5265174 ORION CLIPPER 1954-00 26/05/1954 18711 29437dwt 196.50 25.80 Bethlehem 4528 30416 United States Of America Broken Up
5265215 ORION PLANET 1954-00 29/04/1954 18717 29437dwt 196.50 25.80 Bethlehem 4527 30389 United States Of America Broken Up
5028629 ATHINA LIVANOS 1954-00 21/05/1954 18785 29402dwt 196.50 25.70 Bethlehem 1637 32193 Liberia Broken Up
5128869 GEORGE LIVANOS 1954-00 30/10/1953 18790 29402dwt 196.50 25.70 Bethlehem 1637 32193 Panama Broken Up
5109459 EUGENIE LIVANOS 1954-06 12/03/1954 18736 29402dwt 196.50 25.70 Bethlehem 4518 31685 Liberia Total Loss
5221817 MARGARITTA 1954-07 07/04/1954 18762 29292dwt L 196.50 25.70 Bethlehem 1643 54139 Liberia Broken Up
5352276 TANK MONARCH 1954-12 21/09/1954 18324 29000dwt 198.00 24.60 Gotaverken 687 31610 Norway Broken Up
5402746 ANDROS FORTUNE 1954-08 08/05/1954 18504 28070dwt 190.40 25.70 Davie SB 596 30908 Canada Broken Up

5393115 WORLD GRANDEUR 1955-11 04/03/1955 25317 39298dwt 213.40 29.80 Howaldswerke 891 43835 Liberia Broken Up
5072137 CHRYSANTHY L. 1955-01 11/01/1955 23920 38632dwt 212.00 28.20 Kawasaki 928 40176 Liberia Broken Up
5107401 ESSO FRANCE 1955-11 21/06/1955 23802 35707dwt 211.50 27.80 St Nazarie 365 36862 French Broken Up
5170252 JARAGUA 1955-09 12/05/1955 21524 34320dwt 202.20 26.30 Goterberg 694 37577 Norway Broken Up
5016614 ANDREAS V 1955-08 09/03/1955 21076 33981dwt 203.50 27.60 Nippon 711 37205 Liberia Broken Up
5042091 BERGHUS 1955-09 21/05/1955 20449 33133dwt 200.90 26.30 Rosenberg 165 36561 Norway Broken Up
5393153 WORLD GUIDANCE 1955-07 05/03/1955 20432 33051dwt L 202.70 26.50 Keiler how 987 48230 Liberia Broken Up
5347233 SULVAN ARROW 1955-02 22/05/1954 20413 32900dwt 201.20 26.30 Nederlandsche D&SB 450 34075 United Kingdom Broken Up
5393397 WORLD SINCERITY 1955-12 06/07/1955 20165 32900dwt 202.00 26.30 Kockums 385 33964 Liberia Broken Up
5157597 HYDROUSSA 1955-09 02/04/1955 21088 32657dwt 201.80 26.70 Harima 491 33713 Liberia Broken Up
5235521 MINA 1955-12 14/06/1955 21090 32587dwt 201.80 26.60 Harima 492 33253 Liberia Total Loss
5069518 CHENONCEAUX 1955-01 28/03/1955 21432 32532dwt 203.70 26.30 France 214 33584 France Broken Up
5053325 BRITISH VICTORY 1955-04 13/12/1954 21153 32334dwt 202.60 26.20 Vickers 1020 35221 United Kingdom Broken Up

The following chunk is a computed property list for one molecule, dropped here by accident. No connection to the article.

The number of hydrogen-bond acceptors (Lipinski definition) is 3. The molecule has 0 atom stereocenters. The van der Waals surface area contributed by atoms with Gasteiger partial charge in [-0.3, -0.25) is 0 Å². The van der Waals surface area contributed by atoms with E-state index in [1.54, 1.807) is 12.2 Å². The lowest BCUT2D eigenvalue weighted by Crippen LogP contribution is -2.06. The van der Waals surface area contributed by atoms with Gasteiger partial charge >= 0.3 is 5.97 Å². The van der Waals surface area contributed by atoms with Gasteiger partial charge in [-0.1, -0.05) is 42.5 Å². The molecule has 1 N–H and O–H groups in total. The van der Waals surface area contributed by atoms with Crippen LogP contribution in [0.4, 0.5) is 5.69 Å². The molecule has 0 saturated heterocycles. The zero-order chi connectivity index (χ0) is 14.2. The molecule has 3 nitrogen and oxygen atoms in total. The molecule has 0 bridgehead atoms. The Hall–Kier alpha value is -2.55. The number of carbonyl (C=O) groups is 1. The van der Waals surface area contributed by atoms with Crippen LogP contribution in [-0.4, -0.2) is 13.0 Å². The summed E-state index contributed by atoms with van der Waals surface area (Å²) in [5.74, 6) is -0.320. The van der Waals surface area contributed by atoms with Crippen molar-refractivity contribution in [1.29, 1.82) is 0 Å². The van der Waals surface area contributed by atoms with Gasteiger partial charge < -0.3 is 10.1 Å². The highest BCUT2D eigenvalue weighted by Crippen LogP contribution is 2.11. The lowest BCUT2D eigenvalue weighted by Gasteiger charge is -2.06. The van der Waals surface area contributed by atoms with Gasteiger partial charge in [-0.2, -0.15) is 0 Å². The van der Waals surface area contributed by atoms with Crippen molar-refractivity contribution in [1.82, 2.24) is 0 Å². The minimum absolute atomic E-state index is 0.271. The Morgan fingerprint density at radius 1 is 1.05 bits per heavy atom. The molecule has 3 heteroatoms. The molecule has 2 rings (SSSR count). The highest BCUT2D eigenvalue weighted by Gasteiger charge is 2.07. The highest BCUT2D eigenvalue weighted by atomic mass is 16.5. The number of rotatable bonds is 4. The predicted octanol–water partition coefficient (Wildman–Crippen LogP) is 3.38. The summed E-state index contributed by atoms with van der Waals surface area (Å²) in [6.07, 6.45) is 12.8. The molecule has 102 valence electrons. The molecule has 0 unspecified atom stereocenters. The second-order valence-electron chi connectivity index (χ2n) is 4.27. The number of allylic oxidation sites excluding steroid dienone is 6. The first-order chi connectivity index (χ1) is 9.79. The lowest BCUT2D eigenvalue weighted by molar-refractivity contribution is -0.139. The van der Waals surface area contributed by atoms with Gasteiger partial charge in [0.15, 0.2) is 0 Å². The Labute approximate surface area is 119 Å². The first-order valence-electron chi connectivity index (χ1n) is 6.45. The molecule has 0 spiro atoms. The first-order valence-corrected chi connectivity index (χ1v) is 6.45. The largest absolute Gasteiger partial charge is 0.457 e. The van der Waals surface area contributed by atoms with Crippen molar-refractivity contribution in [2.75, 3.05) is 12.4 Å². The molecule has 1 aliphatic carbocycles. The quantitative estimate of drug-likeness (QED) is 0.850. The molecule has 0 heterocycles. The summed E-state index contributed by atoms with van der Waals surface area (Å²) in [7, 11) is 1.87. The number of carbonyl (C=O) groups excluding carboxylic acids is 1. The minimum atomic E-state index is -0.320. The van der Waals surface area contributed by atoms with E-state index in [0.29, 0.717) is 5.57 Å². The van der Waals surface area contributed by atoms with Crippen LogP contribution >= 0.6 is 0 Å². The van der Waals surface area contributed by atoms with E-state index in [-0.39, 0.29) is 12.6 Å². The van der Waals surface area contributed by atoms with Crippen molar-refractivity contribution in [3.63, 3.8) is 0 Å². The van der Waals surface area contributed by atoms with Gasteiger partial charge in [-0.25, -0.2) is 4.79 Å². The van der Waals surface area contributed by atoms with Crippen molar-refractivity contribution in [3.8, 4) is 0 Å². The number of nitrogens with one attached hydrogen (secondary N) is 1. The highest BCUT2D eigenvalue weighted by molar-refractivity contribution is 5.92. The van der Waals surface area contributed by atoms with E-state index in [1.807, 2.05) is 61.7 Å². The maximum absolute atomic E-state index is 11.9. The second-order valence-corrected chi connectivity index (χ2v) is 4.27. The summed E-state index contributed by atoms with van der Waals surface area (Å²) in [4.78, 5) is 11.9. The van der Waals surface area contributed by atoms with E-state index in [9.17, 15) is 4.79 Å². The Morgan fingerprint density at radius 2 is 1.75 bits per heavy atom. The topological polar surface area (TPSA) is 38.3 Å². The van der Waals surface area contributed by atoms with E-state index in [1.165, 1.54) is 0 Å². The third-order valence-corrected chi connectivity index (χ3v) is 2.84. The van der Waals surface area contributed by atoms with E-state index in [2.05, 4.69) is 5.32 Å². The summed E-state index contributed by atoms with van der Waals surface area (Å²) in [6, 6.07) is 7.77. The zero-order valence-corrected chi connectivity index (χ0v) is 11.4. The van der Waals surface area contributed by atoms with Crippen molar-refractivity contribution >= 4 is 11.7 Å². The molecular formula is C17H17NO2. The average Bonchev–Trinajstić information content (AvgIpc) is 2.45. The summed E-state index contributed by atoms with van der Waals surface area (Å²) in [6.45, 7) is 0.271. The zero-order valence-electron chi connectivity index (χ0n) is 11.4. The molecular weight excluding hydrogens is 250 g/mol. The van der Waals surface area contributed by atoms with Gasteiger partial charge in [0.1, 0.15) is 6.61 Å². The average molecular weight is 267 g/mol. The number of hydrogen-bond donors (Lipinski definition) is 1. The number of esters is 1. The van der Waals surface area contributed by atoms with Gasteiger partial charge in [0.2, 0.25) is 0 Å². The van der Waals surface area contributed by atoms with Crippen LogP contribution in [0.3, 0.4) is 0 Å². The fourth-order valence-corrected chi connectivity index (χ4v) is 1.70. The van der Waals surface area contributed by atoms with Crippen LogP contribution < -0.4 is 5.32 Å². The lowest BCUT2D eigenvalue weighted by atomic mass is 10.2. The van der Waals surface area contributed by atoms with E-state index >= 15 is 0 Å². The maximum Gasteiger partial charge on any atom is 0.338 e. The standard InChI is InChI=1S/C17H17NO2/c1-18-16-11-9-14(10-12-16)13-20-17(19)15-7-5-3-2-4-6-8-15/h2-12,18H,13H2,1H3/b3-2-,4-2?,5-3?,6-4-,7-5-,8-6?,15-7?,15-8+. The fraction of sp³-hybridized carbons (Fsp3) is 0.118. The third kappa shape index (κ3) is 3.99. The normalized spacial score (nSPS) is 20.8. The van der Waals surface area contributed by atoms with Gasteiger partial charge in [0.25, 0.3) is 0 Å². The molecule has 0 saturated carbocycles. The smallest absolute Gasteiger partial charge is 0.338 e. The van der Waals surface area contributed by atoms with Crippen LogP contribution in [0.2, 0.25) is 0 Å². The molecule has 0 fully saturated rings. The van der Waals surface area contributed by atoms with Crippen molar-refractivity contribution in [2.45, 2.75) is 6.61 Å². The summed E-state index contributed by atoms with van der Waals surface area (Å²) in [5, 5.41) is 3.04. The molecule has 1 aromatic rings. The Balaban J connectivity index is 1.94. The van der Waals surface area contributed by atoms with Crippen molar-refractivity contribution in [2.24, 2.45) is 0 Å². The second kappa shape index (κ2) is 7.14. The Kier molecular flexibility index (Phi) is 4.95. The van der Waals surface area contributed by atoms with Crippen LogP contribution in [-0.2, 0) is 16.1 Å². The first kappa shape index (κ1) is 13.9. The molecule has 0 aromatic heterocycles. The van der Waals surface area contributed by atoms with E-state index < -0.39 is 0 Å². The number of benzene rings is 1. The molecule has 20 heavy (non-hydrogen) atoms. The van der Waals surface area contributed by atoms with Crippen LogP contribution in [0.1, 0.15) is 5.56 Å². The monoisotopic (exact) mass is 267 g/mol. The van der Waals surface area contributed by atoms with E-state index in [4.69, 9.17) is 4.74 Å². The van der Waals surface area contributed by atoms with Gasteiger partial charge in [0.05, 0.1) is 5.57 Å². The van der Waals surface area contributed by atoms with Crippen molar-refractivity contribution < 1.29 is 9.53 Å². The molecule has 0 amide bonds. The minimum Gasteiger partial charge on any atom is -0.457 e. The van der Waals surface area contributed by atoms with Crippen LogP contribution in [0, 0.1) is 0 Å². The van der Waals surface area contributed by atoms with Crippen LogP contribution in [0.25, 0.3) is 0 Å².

5377185 VASUM 1955-12 15/01/1955 20685 32275dwt 201.10 25.80 Nederlandsche D&SB 454 34950 Netherlands Broken Up
5144095 HAVDROTT 1955-05 10/03/1955 20364 32185dwt 200.90 26.30 Erickberg 457 34480 Norway Broken Up
5165075 ISOCARDIA 1955-10 25/03/1955 20708 32107dwt L 201.20 25.60 St Nazarie Q15 63881 French Broken Up
5379535 VIBEX 1955-10 20-10-1855 20787 32095dwt 201.10 25.80 Harland & Wolf 1484 34159 United Kingdom Total Loss
51644773 ISIDORA 1955-06 10-11-1854 20704 32080dwt L 201.20 25.60 St Nazarie P15 63888 France Broken Up
5056638 CABIMAS 1955-01 07/05/1954 21147 31956dwt 202.60 26.50 Deutsche Werft 670 35161 Liberia Broken Up
5202330 LAGUNILLAS 1955-09 08/10/1954 21147 31934dwt 202.60 26.50 Deutsche Werft 677 32967 Liberia Broken Up
5023112 ARGEA PRIMA 1955-02 16/10/1954 20771 31619dwt 203.10 26.30 Ansaldo 1494 34897 Italy Broken Up
5164071 ISANDA 1955-02 30/07/1954 20709 31007dwt L 201.20 25.60 St Nazarie K15 63204 Thailand Total Loss
5096212 EASTERN SUN 1955-07 26/05/1955 18810 30252dwt 195.40 25.70 Sun 594 32389 United States Of America Broken Up
5263152 OLYMPIC SUN 1955-01 08/04/1954 18790 30125dwt 195.40 25.70 Sun 596 31099 Liberia Broken Up
5252842 NINIVE 1955-00 04/06/1955 19674 29892dwt 197.70 25.60 La Ciotat CN 174 30372 France Total Loss
5044128 BIBLOS 1955-05 13/11/1954 19674 29752dwt 198.10 25.60 La Ciotat CN 173 30714 France Broken Up
5267990 P W THIRTLE 1955-08 24/05/1955 16184 25214dwt L 184.30 23.90 Bethlehem 4542 58813 United States Of America Broken Up

5373581 UNIVERSE LEADER 1956-09 08/08/1956 51400 85515dwt 260.50 38.20 National bulk 39 86887 Liberia Broken Up
5110379 EVGENIA NIARCHOS 1956-12 08/08/1956 30159 47122dwt 230.70 29.70 Vickers 1033 53648 Liberia Broken Up
5337329 SPYROS NIARCHOS 1956-05 02/12/1955 30159 47122dwt 230.70 29.70 Vickers 1032 53552 Liberia Broken Up
5384580 WAFRA 1956-01 05/10/1955 28339 45830dwt L 223.70 30.80 Mitsubishi 1456 50560 Liberia Total Loss
5273432 ANDROS CAPE 1956-09 26/03/1956 24520 41835dwt 221.20 28.30 Mitsubishi 804 42978 Liberia Broken Up
5268358 WORLD INTEGRITY 1956-12 06/08/1956 26032 41834dwt 217.50 29.70 Mitsubishi 1460 43187 Liberia Broken Up
5274228 ANDROS CASTLE 1956-03 17/10/1955 24520 41831dwt 221.10 28.20 Mitsubishi 803 46195 Liberia Broken Up
5198929 KYMO 1956-12 18/08/1956 24305 40416dwt 211.70 28.90 Mitsubishi 808 41064 Liberia Broken Up